Consistent with the requirements of section 36, Carson attempted to identify those actors and actresses who had performed in the commercials it intended to use. This search proved unsuccessful in a number of cases, including the identification of Welch in "Disadvantages" and "Tap Dancer." Carson then informed SAG of its inability to identify Welch and forwarded to SAG video copies of the commercials. Upon SAG's request, Carson provided SAG with letters from the producers of the original commercials, corroborating Carson's inability to identify the individual. Shortly thereafter, SAG informed Carson that it too was unable to identify Welch from the commercials. In accordance with section 36(b) of the Green Book, therefore, Carson included the two commercials in its November 7, 1982 program broadcast.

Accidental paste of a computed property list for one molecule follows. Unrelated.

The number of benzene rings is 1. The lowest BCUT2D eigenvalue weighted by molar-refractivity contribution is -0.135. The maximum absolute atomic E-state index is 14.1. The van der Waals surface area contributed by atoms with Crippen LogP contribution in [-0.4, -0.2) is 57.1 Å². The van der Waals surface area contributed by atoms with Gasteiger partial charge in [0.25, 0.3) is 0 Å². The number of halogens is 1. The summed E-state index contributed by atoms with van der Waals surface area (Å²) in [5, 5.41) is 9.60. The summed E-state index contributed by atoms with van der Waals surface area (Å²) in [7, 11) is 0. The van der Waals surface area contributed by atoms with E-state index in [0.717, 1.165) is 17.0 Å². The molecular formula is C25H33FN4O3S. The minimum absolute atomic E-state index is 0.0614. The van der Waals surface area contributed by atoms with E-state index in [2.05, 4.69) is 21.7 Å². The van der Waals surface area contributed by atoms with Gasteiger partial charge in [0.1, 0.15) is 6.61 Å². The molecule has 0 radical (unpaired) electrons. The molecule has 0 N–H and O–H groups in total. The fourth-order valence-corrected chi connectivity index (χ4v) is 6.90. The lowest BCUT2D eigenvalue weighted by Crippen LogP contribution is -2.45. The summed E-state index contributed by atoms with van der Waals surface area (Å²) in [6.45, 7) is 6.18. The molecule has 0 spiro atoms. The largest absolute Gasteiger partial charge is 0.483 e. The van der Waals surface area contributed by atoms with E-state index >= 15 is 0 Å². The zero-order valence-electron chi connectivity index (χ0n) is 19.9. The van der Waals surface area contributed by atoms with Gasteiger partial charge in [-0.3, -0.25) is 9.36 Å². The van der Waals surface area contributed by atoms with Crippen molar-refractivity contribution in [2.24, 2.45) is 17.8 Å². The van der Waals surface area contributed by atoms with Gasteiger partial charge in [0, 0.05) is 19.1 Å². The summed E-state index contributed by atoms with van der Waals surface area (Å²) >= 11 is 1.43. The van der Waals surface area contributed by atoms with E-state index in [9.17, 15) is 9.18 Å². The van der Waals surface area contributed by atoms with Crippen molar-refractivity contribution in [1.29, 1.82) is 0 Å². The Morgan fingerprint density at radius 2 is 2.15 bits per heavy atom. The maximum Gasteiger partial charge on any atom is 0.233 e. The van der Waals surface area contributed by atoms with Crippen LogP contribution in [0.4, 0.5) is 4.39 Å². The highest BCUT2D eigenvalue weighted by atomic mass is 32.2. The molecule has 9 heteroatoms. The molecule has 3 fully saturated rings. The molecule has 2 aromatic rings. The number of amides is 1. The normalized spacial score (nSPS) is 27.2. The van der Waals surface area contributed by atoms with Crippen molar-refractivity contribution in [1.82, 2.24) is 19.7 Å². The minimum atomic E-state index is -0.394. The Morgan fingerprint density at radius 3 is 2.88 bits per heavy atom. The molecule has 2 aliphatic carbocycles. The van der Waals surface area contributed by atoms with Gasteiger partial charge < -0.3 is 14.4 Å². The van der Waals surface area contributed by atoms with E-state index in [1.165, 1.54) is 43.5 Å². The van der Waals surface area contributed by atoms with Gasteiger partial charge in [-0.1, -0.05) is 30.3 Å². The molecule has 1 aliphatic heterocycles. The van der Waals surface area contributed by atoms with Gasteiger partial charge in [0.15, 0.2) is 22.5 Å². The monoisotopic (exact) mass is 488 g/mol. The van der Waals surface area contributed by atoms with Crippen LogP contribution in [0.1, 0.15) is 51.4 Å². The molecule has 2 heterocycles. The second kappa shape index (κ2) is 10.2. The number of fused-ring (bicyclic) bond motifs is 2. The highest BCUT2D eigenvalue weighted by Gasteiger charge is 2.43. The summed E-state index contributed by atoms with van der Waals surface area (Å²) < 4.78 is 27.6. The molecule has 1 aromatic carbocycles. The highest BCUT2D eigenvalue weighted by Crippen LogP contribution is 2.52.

Welch, who had been in Europe at the time of the broadcast, learned of the commercials' use several days later. He contacted SAG which, in turn, notified Carson of Welch's identity and requested that Carson "process [its] usual payment" to Welch. On December 14, 1982, Carson forwarded to Welch a letter informing him that he had appeared on the program and requesting that he sign an attached consent form authorizing the use of the film and entitling him to the $596 minimum Green Book payment. Welch's business manager notified Carson by letter that its payment was inadequate and warned that Carson's use of the footage without Welch's express authorization subjected Carson to possible legal liability.